It has been six weeks since Chavez’s death and the race is on in the election for his successor. The two front-runners, Nicolas Maduro and Henrique Capriles, have been campaigning relentlessly to sway the Venezuelan people’s votes, using their own brand of tactics to influence the people’s choice. With voting taking place today however, the finish line is now in sight and the gap between the two is much closer than originally thought.
Capriles lost to Chavez in last years October presidential vote by 10 percentage points, a significant margin but the closest any opposition has ever come to matching Chavez. The real question now is whether Venezuelan voters today will vote in similar numbers for his anointed successor, Maduro, whose lead has dropped to 7 percentage points according to one survey.
“We are going to have a giant victory. The bigger the margin, the more peaceful the country will be,” was Maduro’s outlook on today’s election. Granted, Maduro still remains ahead of Capriles by a significant margin, but his campaign has been dominated by controversy. Most recently the opposition have filled an official complaint against the government, accusing it of breaking the law by using state television to promote Maduro’s electoral campaign.
Capriles alleges his opponent was “violating all the electoral norms,” accusing those in government of knowing nothing other than “the abuse of power”. It is no secret Maduro has been making the most of his position as interim-president throughout the past six weeks, using the power at his disposal to promote his campaign. But will it be enough for the man who calls himself the late president’s ‘son’?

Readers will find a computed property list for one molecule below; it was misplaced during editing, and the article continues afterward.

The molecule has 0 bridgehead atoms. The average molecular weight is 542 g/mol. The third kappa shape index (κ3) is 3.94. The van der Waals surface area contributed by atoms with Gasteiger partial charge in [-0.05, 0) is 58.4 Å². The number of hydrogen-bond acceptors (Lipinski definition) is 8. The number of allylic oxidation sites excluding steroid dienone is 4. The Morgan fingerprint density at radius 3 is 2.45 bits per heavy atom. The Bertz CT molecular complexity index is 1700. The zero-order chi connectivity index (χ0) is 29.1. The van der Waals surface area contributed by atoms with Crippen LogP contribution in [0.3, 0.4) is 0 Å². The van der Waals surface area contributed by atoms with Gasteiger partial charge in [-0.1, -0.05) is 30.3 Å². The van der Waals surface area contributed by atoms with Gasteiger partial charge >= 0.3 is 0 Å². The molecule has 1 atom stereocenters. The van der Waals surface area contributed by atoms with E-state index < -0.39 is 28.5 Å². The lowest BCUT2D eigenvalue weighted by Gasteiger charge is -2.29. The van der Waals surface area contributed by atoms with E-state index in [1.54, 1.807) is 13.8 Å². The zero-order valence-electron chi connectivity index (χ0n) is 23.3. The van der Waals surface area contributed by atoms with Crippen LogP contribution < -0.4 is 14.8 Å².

Maduro’s campaign has revolved around painting himself as the next Chavez, adopting many of his predecessor’s tactics. He lacks the charisma of the late president however – a characteristic which made Chavez so popular – and the nation is financially much worse off than it had been during last year’s elections. Capriles has been trying to reveal to the Venezuelan people Maduro’s true colours, painting him as a poor imitation (which he largely is) and pointing towards his poor track record during his short time as interim president.
Doubts have been raised over Maduro’s ability to lead the Venezuelan people, and understandably so. Capriles campaign has revolved around simply pointing out “the incompetence of the state,” but there are doubts whether his tactics will sway Chavistas into betraying their late president’s dying wish for Maduro to succeed him.
Today a decision will be made on the future of Venezuela. Will the people honour the memory of Chaves and vote for Maduro, continuing his own brand of hardline socialism? Or will a new leader in the form of Henrique Capriles guide the people towards a new model influenced by the Brazilian system, one which mixes widespread state spending with business-friendly policies? The race to be president is nearly over, but the